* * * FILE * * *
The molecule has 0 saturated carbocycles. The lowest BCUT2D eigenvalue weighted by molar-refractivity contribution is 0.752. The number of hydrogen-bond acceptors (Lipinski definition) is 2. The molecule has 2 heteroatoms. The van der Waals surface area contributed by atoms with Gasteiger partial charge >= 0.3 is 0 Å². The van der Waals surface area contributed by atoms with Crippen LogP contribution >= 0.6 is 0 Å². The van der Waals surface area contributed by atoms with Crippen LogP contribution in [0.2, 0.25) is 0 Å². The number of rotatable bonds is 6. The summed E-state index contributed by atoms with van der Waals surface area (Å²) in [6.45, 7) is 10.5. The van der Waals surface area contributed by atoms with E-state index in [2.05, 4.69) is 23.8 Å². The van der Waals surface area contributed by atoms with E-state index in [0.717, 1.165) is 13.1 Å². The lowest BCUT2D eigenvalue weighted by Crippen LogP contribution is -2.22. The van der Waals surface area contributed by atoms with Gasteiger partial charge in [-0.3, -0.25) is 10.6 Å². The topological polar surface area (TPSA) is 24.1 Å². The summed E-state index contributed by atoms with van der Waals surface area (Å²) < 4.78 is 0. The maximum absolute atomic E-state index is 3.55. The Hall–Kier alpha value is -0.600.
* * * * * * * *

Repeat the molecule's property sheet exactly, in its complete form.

The molecule has 0 saturated carbocycles. The lowest BCUT2D eigenvalue weighted by molar-refractivity contribution is 0.752. The number of hydrogen-bond acceptors (Lipinski definition) is 2. The molecule has 2 heteroatoms. The van der Waals surface area contributed by atoms with Gasteiger partial charge >= 0.3 is 0 Å². The van der Waals surface area contributed by atoms with Crippen LogP contribution >= 0.6 is 0 Å². The van der Waals surface area contributed by atoms with Crippen LogP contribution in [0.2, 0.25) is 0 Å². The number of rotatable bonds is 6. The summed E-state index contributed by atoms with van der Waals surface area (Å²) in [6.45, 7) is 10.5. The van der Waals surface area contributed by atoms with E-state index in [2.05, 4.69) is 23.8 Å². The van der Waals surface area contributed by atoms with E-state index in [0.717, 1.165) is 13.1 Å². The lowest BCUT2D eigenvalue weighted by Crippen LogP contribution is -2.22. The van der Waals surface area contributed by atoms with Gasteiger partial charge in [-0.3, -0.25) is 10.6 Å². The topological polar surface area (TPSA) is 24.1 Å². The summed E-state index contributed by atoms with van der Waals surface area (Å²) < 4.78 is 0. The maximum absolute atomic E-state index is 3.55. The Hall–Kier alpha value is -0.600.